Rapid inspection of composite and additive manufactured components using advanced ultrasonic techniques

Cooper, Ian and Mineo, Carmelo and Wright, Ben and Freemantle, Richard and Nicholson, Pascual Ian and Liaptsis, Dimos (2015) Rapid inspection of composite and additive manufactured components using advanced ultrasonic techniques. In: 26th Advanced Aerospace Materials and Processes Conference and Exposition, 2015-05-11 - 2015-05-14.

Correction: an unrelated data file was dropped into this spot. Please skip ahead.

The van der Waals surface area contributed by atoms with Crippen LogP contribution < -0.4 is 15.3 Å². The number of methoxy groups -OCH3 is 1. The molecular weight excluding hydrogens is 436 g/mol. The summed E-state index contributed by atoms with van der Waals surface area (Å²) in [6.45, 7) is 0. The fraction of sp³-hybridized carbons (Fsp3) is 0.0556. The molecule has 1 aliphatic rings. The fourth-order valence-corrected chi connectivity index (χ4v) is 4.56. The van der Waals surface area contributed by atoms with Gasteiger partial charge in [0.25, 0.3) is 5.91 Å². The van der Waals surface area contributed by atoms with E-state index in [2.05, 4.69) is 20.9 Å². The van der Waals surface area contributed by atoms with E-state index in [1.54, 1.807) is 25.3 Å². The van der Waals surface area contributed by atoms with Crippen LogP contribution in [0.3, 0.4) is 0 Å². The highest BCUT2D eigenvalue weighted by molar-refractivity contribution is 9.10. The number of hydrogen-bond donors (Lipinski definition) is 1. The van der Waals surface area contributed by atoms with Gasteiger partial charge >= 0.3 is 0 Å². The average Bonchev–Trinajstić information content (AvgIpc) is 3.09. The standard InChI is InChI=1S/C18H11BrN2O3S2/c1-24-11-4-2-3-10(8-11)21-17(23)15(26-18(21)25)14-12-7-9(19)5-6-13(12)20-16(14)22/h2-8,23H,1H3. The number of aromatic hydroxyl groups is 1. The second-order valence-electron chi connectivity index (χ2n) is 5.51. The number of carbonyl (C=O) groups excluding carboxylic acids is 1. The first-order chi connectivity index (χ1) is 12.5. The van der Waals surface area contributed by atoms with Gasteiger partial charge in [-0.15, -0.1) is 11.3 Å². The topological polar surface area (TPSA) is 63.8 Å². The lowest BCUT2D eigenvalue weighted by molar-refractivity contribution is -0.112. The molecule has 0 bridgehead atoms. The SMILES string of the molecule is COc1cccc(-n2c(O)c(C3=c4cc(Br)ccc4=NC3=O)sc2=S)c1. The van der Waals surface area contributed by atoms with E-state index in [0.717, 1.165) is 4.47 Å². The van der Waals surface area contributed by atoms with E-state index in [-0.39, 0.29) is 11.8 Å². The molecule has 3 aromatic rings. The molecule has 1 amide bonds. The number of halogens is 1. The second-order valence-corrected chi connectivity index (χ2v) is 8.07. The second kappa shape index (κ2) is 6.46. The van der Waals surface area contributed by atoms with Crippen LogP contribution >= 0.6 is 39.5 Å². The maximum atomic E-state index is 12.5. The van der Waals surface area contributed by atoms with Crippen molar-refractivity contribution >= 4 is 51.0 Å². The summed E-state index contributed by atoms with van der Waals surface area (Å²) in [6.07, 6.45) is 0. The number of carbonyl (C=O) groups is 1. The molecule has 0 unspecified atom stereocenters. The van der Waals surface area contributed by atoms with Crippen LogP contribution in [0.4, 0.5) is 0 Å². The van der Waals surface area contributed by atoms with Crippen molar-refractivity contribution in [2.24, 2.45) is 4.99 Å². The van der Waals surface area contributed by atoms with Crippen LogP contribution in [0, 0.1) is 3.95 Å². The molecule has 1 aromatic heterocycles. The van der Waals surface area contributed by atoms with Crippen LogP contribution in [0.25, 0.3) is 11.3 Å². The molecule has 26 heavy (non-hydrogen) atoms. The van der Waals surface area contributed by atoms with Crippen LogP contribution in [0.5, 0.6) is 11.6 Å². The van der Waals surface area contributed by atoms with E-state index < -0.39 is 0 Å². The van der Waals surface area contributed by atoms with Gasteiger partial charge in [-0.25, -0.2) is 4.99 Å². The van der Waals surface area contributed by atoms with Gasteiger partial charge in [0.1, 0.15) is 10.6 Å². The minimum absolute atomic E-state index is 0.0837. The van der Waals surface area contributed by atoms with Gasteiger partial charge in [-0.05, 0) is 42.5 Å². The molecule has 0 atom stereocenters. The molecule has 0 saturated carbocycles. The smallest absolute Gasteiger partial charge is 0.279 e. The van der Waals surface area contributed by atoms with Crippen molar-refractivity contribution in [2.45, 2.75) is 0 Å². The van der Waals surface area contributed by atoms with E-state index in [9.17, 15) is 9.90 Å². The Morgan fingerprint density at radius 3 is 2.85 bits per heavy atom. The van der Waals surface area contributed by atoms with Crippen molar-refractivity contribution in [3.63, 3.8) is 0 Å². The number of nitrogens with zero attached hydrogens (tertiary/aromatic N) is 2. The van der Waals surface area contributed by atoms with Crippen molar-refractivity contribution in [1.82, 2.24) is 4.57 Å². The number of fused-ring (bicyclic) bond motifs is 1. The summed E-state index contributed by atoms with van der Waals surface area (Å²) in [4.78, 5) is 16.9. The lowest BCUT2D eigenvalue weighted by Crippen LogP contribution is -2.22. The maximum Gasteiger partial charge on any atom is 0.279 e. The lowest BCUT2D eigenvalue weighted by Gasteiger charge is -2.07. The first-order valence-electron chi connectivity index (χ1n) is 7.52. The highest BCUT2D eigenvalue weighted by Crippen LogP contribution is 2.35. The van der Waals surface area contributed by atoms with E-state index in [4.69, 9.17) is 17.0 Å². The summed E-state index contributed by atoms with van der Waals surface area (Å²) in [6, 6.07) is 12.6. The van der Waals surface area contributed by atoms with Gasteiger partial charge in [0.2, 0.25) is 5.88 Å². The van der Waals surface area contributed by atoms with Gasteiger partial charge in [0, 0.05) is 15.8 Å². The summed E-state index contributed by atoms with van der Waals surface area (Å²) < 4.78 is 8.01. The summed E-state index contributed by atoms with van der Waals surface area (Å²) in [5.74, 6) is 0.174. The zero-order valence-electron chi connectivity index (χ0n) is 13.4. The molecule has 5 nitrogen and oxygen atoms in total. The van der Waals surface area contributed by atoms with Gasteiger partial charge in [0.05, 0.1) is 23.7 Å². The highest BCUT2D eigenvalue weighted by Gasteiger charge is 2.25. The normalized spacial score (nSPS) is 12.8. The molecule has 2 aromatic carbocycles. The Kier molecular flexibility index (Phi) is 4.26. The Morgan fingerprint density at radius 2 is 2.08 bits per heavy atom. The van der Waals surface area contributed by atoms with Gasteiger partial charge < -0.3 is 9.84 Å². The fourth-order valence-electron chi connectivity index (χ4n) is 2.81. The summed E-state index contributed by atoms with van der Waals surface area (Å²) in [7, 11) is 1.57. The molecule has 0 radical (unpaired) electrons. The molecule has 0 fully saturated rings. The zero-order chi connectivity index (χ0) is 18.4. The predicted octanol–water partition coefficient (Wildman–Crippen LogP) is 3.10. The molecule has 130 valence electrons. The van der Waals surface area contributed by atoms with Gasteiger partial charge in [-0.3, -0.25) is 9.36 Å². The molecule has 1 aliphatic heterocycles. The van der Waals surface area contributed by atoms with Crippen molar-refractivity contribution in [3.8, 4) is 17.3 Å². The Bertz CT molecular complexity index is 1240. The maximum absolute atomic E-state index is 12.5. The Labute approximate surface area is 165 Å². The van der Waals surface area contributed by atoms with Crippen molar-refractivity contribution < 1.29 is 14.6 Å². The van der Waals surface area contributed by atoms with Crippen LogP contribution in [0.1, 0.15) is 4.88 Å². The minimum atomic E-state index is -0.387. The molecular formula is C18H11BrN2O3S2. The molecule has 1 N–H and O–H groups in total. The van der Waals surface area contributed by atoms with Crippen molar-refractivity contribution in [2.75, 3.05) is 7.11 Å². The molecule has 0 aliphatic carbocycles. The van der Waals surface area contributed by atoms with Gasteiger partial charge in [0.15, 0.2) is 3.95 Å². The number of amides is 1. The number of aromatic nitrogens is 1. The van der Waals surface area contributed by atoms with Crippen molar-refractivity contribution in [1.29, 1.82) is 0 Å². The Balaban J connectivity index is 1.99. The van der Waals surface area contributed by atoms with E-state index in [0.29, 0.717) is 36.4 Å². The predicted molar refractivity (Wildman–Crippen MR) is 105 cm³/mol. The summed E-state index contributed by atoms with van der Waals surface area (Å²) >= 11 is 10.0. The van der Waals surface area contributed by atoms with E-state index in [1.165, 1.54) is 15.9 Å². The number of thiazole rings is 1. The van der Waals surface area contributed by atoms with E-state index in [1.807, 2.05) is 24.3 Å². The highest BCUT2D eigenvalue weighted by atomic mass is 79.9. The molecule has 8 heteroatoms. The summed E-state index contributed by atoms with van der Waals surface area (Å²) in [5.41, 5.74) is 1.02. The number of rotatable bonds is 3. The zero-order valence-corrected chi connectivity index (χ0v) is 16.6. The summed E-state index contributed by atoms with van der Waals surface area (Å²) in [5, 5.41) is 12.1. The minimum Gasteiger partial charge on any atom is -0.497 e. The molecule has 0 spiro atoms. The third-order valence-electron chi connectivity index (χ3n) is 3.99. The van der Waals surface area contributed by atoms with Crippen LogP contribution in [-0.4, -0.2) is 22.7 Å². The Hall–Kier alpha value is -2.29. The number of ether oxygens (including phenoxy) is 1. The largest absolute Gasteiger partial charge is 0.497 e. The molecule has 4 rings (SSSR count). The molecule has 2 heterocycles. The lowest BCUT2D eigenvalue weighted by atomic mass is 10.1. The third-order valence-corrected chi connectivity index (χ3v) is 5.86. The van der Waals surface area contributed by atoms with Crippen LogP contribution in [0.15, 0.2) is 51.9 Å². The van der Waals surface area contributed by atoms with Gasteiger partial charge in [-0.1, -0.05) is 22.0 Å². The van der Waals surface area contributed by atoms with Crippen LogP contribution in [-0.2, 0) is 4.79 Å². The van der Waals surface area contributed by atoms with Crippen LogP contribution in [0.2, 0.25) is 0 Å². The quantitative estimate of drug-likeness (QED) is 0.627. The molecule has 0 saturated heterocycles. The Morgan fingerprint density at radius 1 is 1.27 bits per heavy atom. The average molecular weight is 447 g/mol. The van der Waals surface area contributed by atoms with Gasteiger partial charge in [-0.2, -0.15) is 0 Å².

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To build lighter, more fuel efficient aircraft, industry has rapidly adopted new technologies. Lighter, stronger, corrosion resistant structures are possible using advanced composite materials, while the shortage of metals such as titanium drives the development of additive manufacturing methods. These technologies enable the manufacture of intricate shapes and variation of material properties throughout the part to meet local loading conditions. This presents challenges for Non-Destructive Testing. Intricate geometries can require time consuming manual inspection. Varying properties invariably mean that components are highly anisotropic making ultrasonic testing difficult due to changing acoustic velocities and high levels of structural noise. Combined with the need to inspect every part the process can become a bottleneck to production throughput. This paper describes the development of a robotic inspection system aimed at reducing the time to inspect components with complex geometry. The heart of the system comprises two 6-axis robotic arms capable of working independently and cooperatively. By reading in CAD data the system is able to manipulate transducers around highly complex shapes accurately at high speed. Phased array ultrasonic testing or full matrix capture (FMC) algorithms have been developed that allow wide swathes of data to be acquired in a single pass, while simultaneously coping with surface curvature and features such as radii. Custom software allows the inspection of parts with highly variant thickness by referencing each A-scan to the CAD data where front and rear interfaces cannot be reliably detected. An algorithm combining aspects of FMC and the synthetic aperture focusing technique reduces the effects of coherent noise and acoustic velocities that vary with angle. Analysis and sentencing is made easier by displaying 3D data wrapped around a CAD image. In addition to A and B-scans, a rotatable and zoomable image shows features mapped in 3D and displayed within the part.